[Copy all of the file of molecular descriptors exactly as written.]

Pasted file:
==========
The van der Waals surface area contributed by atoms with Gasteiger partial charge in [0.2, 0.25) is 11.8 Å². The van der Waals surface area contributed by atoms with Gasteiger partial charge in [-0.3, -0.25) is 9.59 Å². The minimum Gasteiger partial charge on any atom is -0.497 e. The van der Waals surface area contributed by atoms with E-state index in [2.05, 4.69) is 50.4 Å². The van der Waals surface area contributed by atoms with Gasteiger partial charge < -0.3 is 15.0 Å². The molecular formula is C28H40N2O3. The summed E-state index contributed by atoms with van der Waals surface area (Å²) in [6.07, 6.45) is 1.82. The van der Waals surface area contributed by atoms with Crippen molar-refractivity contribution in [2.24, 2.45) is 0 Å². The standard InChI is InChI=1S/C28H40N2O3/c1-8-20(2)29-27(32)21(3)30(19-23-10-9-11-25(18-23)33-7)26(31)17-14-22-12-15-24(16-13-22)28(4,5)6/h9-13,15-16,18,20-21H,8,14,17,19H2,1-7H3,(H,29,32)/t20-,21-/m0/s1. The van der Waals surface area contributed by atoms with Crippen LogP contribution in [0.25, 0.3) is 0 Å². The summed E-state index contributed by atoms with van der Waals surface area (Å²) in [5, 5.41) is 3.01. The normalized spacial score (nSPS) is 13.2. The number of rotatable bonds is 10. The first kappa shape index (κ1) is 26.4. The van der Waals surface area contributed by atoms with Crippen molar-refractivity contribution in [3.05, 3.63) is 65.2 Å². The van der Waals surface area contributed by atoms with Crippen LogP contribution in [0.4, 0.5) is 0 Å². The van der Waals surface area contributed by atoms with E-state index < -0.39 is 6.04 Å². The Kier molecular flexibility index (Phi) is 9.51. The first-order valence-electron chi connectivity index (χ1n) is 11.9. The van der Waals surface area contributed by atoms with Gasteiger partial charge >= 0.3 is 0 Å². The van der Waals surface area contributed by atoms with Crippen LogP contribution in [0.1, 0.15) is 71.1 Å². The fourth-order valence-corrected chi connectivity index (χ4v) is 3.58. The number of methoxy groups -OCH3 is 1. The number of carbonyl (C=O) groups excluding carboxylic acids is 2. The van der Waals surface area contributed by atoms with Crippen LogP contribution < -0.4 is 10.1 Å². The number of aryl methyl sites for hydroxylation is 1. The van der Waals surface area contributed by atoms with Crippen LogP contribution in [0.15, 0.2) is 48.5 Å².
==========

The van der Waals surface area contributed by atoms with Gasteiger partial charge in [0.2, 0.25) is 11.8 Å². The van der Waals surface area contributed by atoms with Gasteiger partial charge in [-0.3, -0.25) is 9.59 Å². The minimum Gasteiger partial charge on any atom is -0.497 e. The van der Waals surface area contributed by atoms with E-state index in [2.05, 4.69) is 50.4 Å². The van der Waals surface area contributed by atoms with Gasteiger partial charge < -0.3 is 15.0 Å². The molecular formula is C28H40N2O3. The summed E-state index contributed by atoms with van der Waals surface area (Å²) in [6.07, 6.45) is 1.82. The van der Waals surface area contributed by atoms with Crippen molar-refractivity contribution in [2.24, 2.45) is 0 Å². The standard InChI is InChI=1S/C28H40N2O3/c1-8-20(2)29-27(32)21(3)30(19-23-10-9-11-25(18-23)33-7)26(31)17-14-22-12-15-24(16-13-22)28(4,5)6/h9-13,15-16,18,20-21H,8,14,17,19H2,1-7H3,(H,29,32)/t20-,21-/m0/s1. The van der Waals surface area contributed by atoms with Crippen LogP contribution in [0.25, 0.3) is 0 Å². The summed E-state index contributed by atoms with van der Waals surface area (Å²) in [5, 5.41) is 3.01. The normalized spacial score (nSPS) is 13.2. The number of rotatable bonds is 10. The first kappa shape index (κ1) is 26.4. The van der Waals surface area contributed by atoms with Crippen molar-refractivity contribution in [3.05, 3.63) is 65.2 Å². The van der Waals surface area contributed by atoms with Crippen LogP contribution in [0.4, 0.5) is 0 Å². The van der Waals surface area contributed by atoms with E-state index < -0.39 is 6.04 Å². The Kier molecular flexibility index (Phi) is 9.51. The first-order valence-electron chi connectivity index (χ1n) is 11.9. The van der Waals surface area contributed by atoms with Gasteiger partial charge >= 0.3 is 0 Å². The van der Waals surface area contributed by atoms with Crippen LogP contribution in [0.1, 0.15) is 71.1 Å². The fourth-order valence-corrected chi connectivity index (χ4v) is 3.58. The number of methoxy groups -OCH3 is 1. The number of carbonyl (C=O) groups excluding carboxylic acids is 2. The van der Waals surface area contributed by atoms with Crippen LogP contribution < -0.4 is 10.1 Å². The number of aryl methyl sites for hydroxylation is 1. The van der Waals surface area contributed by atoms with Crippen LogP contribution in [0.15, 0.2) is 48.5 Å².